Second, if he did off her, that would be the second of his closest subordinates to die under strange circumstances in 72 hours. People might start to look a little more closely at those circumstances. Just sayin’.
So the guys debate what should be done with her…
The men the Columbia underground had taken to calling The Three Zealoteers stood watching the TV screen.
Man, for guys who need to plan the evacuation and rescue of hundreds, they sure spend a lot of time in front of the TV, don’t they?
Also, The Three Zealoteers? REALLY?
Yanno, Jenkins, just because a punny nickname occurs to you, doesn’t mean you have to use it.
Pudgy Jack is all for taking in Bia, but Greenie, in a classy display of Christian love and compassion, is against it:
“You realize she and Decenti are pretty much solely responsible for bringing the drought upon Los Angeles?”
Wait one damn second, Greenie. Firstly, I thought the drought was something to celebrate. And B, if any one human person can be said to be responsible, it would have to be Old Carl, who penned the “bold manifesto” that called for believers to pray to their thug to dessicate L.A.
So I have to say that Bia is off the hook on that one. Sorry, dude.
Greenie’s secondary argument is that Bia “knows where we are” and thus could endanger them. Except I think at this point, dead people know where you are, Greenie, and in any event, you should have been gone days ago, and will be gone soon if you have two brain cells to rub together. So again, not seeing a problem.
Sigh. I mean, is it just me? Do secret underground cells responsible for the safety of hundreds of civilians normally debate endlessly like this instead of just taking action, and/or running like hell? It’s not like they’re planning to take a stand, after all.
Mal: And I never run away from a fight!
Inara: Yes, you do. You do all the time!
Mal: Well, yeah. But I’m not backing down from this one.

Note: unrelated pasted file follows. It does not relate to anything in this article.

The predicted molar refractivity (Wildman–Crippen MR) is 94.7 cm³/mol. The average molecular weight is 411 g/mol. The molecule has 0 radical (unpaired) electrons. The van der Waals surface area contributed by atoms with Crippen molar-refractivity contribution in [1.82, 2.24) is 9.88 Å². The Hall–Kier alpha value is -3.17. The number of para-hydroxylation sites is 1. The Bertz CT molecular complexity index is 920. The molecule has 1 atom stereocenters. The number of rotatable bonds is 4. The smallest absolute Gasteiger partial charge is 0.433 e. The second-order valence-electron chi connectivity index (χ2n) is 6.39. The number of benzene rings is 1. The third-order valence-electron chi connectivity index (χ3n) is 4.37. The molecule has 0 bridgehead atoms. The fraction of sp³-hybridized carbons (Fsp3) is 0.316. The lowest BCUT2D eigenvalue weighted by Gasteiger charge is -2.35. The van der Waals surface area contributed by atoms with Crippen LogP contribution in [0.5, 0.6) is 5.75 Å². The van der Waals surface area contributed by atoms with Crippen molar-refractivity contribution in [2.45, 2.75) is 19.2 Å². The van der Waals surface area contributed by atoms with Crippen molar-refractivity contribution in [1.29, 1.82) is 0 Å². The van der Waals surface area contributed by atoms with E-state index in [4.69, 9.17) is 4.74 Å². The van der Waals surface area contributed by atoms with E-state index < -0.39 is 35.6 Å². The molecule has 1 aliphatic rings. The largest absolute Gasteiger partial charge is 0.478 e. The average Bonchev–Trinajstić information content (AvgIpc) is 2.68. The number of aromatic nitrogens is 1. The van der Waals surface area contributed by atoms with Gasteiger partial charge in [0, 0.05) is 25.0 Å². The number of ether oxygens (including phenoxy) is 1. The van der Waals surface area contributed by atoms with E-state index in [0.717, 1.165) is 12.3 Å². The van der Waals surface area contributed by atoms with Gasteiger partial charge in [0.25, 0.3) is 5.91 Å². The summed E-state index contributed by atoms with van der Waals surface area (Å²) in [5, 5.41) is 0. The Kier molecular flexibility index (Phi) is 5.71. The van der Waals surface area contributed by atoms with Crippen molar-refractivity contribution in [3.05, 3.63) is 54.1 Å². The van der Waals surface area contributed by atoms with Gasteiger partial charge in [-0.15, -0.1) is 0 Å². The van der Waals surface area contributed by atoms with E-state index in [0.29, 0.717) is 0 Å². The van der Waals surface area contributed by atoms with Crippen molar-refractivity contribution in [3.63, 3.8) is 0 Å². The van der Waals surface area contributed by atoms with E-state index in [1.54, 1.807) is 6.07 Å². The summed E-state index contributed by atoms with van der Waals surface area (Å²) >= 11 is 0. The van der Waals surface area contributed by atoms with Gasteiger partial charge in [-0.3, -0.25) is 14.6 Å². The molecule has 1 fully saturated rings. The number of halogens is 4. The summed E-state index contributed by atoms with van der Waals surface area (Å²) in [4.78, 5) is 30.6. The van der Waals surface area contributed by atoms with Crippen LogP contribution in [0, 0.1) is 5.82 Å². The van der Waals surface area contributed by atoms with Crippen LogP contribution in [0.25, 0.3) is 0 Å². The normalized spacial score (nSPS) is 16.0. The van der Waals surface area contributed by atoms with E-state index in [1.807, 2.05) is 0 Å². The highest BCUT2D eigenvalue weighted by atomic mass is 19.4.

And…that’s how they leave it for this chapter. We’ll have to wait to find out their Final Answer on the Bia question.
Next time: Cletus also has a Final Answer. To a very different question.
While Our Ranold is busily assassinating the leader of the planet, Paul and Bia are busily having an incredibly important conversation on the importance of prayer:
“Have you ever prayed, Bia?” Paul said.
“Not once, ever.”
“Not even by accident, when your life was one the line, anything like that?”
Hey, remember, Bia, there are no atheists in foxholes! That’s what the RTCs say, anyway!
“No. When I’m in trouble, I talk to me, to myself. I say, ‘C’mon, Balaam, do what you need to do.’ I never pray.”
Huh. Was that Jenkins actually admitting that atheists don’t pray, that we’re not actually lying when we say we don’t believe? Wild!
Anyway, Paul quickly schools Bia that she should talk to God just like she would talk to anyone else.
On the other side of the world, another non-prayer, Our Ranold, is putting on the performance of a lifetime, as some security personnel finally show the frak up in the office of the leader of everyone. He drops some compliments to Ball Dangler, mentions that his son and wife died in what they are all now calling “The Incident,” and blames himself for not picking up on poor Aikman’s intentions. The “investigators,” who are there at the very moment the security guys and Dangler’s assistant are, find the little stone that Ranold planted on Aikman. It’s the symbol of the Columbia underground, like the penny is the symbol of the Sunterra underground. So all in all, Ranold has covered his bases quite well.
Felicia and Cletus are still debating. And Cletus may believe in God “because I have no choice,” but still hates him. Thus making his response the most logical one around.